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Climate and species richness patterns of freshwater fish in North America and Europe. / Griffiths, David; McGonigle, C; Quinn, Rory.

In: Journal of Biogeography, Vol. 41, 11.02.2014, p. 452-463.

Research output: Contribution to journalArticle

TY - JOUR

T1 - Climate and species richness patterns of freshwater fish in North America and Europe

AU - Griffiths, David

AU - McGonigle, C

AU - Quinn, Rory

PY - 2014/2/11

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N2 - AimTo investigate the effect of climatic, historical and spatial variables on species richness patterns in freshwater fish.LocationNorth America and Europe.MethodsRegional species lists were used to document the spatial richness patterns. Three realms, Europe and Pacific and Atlantic North America, were identified. The numbers of species, by habitat, migration and distributional range categories, were calculated and the contributions of regional mean and seasonal temperature and rainfall, historical (realm, glaciation), and spatial (area, elevational range) variables to predicting richness were assessed using boosted regression trees, model‐averaging and spatially explicit models.ResultsThe latitudinal temperature gradient is stronger than that for rainfall in the Atlantic realm whereas the rainfall gradient in Europe is independent of the temperature gradient. Species richness is more strongly correlated with temperature than rainfall, and the effects are stronger in the Atlantic realm than in Europe. The influence of environmental variables differs between habitat specialist and generalist species. Climate, particularly maximum monthly temperature, is the best predictor of richness in rivers whereas climate variables are less important than historical/spatial variables for diadromous species.Main conclusionsFreshwater fish richness differences between realms follow differences in spatial climatic trends. The contributions of climatic, historical and spatial predictor variables vary with ecology: temperature is a better predictor than rainfall in river‐dwellers. The richness gradient is driven more by physiological than by energetic constraints on species. The importance of history is probably underestimated because of correlations with climate variables.

AB - AimTo investigate the effect of climatic, historical and spatial variables on species richness patterns in freshwater fish.LocationNorth America and Europe.MethodsRegional species lists were used to document the spatial richness patterns. Three realms, Europe and Pacific and Atlantic North America, were identified. The numbers of species, by habitat, migration and distributional range categories, were calculated and the contributions of regional mean and seasonal temperature and rainfall, historical (realm, glaciation), and spatial (area, elevational range) variables to predicting richness were assessed using boosted regression trees, model‐averaging and spatially explicit models.ResultsThe latitudinal temperature gradient is stronger than that for rainfall in the Atlantic realm whereas the rainfall gradient in Europe is independent of the temperature gradient. Species richness is more strongly correlated with temperature than rainfall, and the effects are stronger in the Atlantic realm than in Europe. The influence of environmental variables differs between habitat specialist and generalist species. Climate, particularly maximum monthly temperature, is the best predictor of richness in rivers whereas climate variables are less important than historical/spatial variables for diadromous species.Main conclusionsFreshwater fish richness differences between realms follow differences in spatial climatic trends. The contributions of climatic, historical and spatial predictor variables vary with ecology: temperature is a better predictor than rainfall in river‐dwellers. The richness gradient is driven more by physiological than by energetic constraints on species. The importance of history is probably underestimated because of correlations with climate variables.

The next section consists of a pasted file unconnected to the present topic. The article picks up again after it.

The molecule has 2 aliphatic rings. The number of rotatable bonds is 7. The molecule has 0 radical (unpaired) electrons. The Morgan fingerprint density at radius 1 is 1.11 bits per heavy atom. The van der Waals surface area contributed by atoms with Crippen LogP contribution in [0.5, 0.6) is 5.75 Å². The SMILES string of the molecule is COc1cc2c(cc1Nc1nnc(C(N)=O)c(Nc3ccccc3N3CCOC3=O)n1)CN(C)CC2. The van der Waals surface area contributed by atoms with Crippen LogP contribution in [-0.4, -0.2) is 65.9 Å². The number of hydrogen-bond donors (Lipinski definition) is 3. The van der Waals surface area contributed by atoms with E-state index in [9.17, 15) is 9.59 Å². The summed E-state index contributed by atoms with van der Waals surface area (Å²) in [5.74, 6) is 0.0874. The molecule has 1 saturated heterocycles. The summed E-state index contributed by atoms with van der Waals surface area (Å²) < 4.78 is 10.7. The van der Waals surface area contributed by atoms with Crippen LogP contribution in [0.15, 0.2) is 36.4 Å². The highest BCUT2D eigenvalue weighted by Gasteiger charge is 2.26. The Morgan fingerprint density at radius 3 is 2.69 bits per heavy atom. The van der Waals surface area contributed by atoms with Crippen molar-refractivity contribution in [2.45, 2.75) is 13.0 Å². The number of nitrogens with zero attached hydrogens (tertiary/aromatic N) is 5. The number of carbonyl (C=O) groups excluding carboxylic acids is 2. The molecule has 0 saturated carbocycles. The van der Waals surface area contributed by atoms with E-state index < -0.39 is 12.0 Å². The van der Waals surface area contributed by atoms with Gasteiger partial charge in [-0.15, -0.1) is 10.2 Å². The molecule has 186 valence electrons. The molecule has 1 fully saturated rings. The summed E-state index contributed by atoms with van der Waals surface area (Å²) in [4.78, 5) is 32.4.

KW - Boosted regression trees

KW - climatic variability hypothesis

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KW - species–energy hypothesis